As I have been trying to come to some conclusions about star formation (or the lack thereof) in the nearby (500-600 light years) dusty Molecular Cloud that we call the Coalsack, I have been trying to come to grips with some of the obscure jargon and conventions used in the field of Star Formation studies.
The last time I seriously researched Professional Astronomers' knowledge about star formation (probably 10 years ago) , I found that the terminology that was used was not standardized,
and - worse still - that both the jargon and the concepts rapidly changed with time
Unfortunately, the situation is still the same today.
( I have another 15 papers on star formation.....just downloaded....time to get studying!!!)
If you want an up-to-date semi-popular level book on Star Formation, "In Darkness Born", by Martin Cohen
(1988)(Cambridge University Press) can no longer be recommended
, as the whole way that astronomers think about star formation has changed since this book was written. I enjoyed this book a couple of decades ago, but it is not in any way an introduction to star formation studies as they are done today
. It is still an excellent read for the intermediate-to-advanced level amateur, but it is very far
from being up-to-date.
Much more up-to-date is "The Origin of Stars" , by Michael D. Smith
(2004), Imperial College Press or World Scientific Publishing.
I find that this book has definitions, jargon, and concepts that actually do relate to Star Formation research as it is done today
. However, it is at a higher level than Cohen's book. A bit of University or advanced High School physics, and/or an ability to think in a physical or mathematical manner is an asset in reading this book, but an advanced-level amateur astronomer should be able to understand quite a lot of this book.....if she/he persists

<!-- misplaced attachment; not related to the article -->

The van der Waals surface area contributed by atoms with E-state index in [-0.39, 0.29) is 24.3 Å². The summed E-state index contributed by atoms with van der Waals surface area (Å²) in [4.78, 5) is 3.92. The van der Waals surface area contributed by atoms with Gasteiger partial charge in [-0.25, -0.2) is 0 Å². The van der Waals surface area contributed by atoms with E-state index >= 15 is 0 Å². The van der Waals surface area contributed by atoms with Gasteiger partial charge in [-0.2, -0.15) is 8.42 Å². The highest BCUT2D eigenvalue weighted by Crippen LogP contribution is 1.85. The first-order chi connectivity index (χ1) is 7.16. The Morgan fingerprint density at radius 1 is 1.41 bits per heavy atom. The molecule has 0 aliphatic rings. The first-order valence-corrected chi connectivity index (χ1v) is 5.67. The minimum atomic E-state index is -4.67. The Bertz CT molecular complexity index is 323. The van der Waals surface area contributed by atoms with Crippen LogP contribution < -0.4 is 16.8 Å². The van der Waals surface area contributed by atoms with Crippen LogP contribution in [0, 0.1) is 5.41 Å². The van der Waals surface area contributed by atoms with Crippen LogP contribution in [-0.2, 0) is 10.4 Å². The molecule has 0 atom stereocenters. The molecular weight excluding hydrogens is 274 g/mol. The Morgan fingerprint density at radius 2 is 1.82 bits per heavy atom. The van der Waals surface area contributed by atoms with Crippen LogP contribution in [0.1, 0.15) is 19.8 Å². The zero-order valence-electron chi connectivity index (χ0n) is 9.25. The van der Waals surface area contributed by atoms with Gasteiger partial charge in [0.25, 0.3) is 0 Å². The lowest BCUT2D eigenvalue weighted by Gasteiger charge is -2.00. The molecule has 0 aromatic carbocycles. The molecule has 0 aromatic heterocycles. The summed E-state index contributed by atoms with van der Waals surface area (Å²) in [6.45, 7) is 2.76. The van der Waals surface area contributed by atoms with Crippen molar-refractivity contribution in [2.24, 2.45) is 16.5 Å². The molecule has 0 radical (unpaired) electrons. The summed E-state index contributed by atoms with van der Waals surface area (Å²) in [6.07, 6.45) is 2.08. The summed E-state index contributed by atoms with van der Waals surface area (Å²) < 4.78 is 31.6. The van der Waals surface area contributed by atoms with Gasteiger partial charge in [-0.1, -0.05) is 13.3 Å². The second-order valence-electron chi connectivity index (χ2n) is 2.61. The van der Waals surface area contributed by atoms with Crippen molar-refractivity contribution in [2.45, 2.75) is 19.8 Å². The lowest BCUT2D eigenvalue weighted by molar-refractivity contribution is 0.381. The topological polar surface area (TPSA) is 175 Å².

. (There is a lot of descriptive prose in this book, but there are also sections which require substantial knowledge of physics and algebra). This is probably a hard book to read for the majority of amateur astronomers, who may well find themselves having to look up (and puzzle over) physics, concepts, etc., in other books, but the rewards
of this struggle
will be in proportion to the amount of thinking
that is provoked.....you will end up knowing a lot more
about Star Formation than if you had read a book designed for a general readership. Smith's book is definitely a clear and cogent introduction, which is useful at readership levels up to "first few years of university", and it is also useful reading for professional scientists. The question is, should you read a more basic book than this and thereby take the risk of missing out on necessary details about Star Formation? ("easier book = dumber reader at the end")
Note: The amazon copies seem to be very expensive....so try elsewhere.
The changes in theoretical underpinnings and astronomical technology since Cohen's book have been so radical that this field of knowledge is in the middle of a revolution. Unfortunately, readers of Cohen's book will not realize this if they are new to the star formation game.
"The Birth of Stars and Planets" by John Bally and Bo Reipurth (Cambridge University Press, 2006)
, looks like an easier read than Smith's book, but I have never read Bally and Reipurth. This book is at the semi-popular or general-readership level, or so the advertising states. See the preview of this book at //books.google.com.au
My initial impression (which could be mistaken) is that Bally & Reipurth do try to explain things fully, and don't oversimplify. (The glossing over of complexity in popular-level science books is notorious for increasing "readability" but greatly decreasing the understanding that is achieved by the reader!)
If you go to:
and then click on "lecture notes", and then scroll down the page to the "Origin of Solar Systems" lectures , you will find two sets of excellent lecture notes dealing with the early phases of star formation:
"Cloud Collapse"(part 1 and 2) by Tadesse and Jockers
"Early Phases of Protostars"(in three parts) by Dasi, Thalmann, and Lee
The ridiculously complex terminology used in studies of the Interstellar Medium and Star Formation is well illustrated by this diagram reproduced from some recent lecture notes, which tries to categorize the various components of the molecular gas found in Galaxies:
No wonder the file-name is called "Interstellar Medium nightmare" !!!